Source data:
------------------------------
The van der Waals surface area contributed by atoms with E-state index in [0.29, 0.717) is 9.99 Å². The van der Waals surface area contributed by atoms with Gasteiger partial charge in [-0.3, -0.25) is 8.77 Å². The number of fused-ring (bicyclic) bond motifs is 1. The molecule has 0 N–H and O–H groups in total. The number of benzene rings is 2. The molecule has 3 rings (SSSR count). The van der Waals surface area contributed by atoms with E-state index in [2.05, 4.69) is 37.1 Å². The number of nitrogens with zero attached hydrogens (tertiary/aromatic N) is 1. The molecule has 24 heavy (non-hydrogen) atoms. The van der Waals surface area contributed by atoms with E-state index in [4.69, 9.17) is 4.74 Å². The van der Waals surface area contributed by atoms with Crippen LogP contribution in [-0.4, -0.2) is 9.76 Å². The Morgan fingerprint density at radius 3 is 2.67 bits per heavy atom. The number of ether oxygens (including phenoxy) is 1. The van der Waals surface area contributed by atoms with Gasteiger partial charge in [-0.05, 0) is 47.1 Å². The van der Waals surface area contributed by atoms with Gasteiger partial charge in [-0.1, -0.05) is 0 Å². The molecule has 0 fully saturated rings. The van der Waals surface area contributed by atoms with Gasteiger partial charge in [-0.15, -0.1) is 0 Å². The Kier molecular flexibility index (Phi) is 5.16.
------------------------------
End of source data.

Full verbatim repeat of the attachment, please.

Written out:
The van der Waals surface area contributed by atoms with E-state index in [0.29, 0.717) is 9.99 Å². The van der Waals surface area contributed by atoms with Gasteiger partial charge in [-0.3, -0.25) is 8.77 Å². The number of fused-ring (bicyclic) bond motifs is 1. The molecule has 0 N–H and O–H groups in total. The number of benzene rings is 2. The molecule has 3 rings (SSSR count). The van der Waals surface area contributed by atoms with E-state index in [2.05, 4.69) is 37.1 Å². The number of nitrogens with zero attached hydrogens (tertiary/aromatic N) is 1. The molecule has 24 heavy (non-hydrogen) atoms. The van der Waals surface area contributed by atoms with E-state index in [4.69, 9.17) is 4.74 Å². The van der Waals surface area contributed by atoms with Crippen LogP contribution in [-0.4, -0.2) is 9.76 Å². The Morgan fingerprint density at radius 3 is 2.67 bits per heavy atom. The number of ether oxygens (including phenoxy) is 1. The van der Waals surface area contributed by atoms with Gasteiger partial charge in [-0.05, 0) is 47.1 Å². The van der Waals surface area contributed by atoms with Gasteiger partial charge in [-0.1, -0.05) is 0 Å². The molecule has 0 fully saturated rings. The van der Waals surface area contributed by atoms with Gasteiger partial charge in [-0.15, -0.1) is 0 Å². The Kier molecular flexibility index (Phi) is 5.16.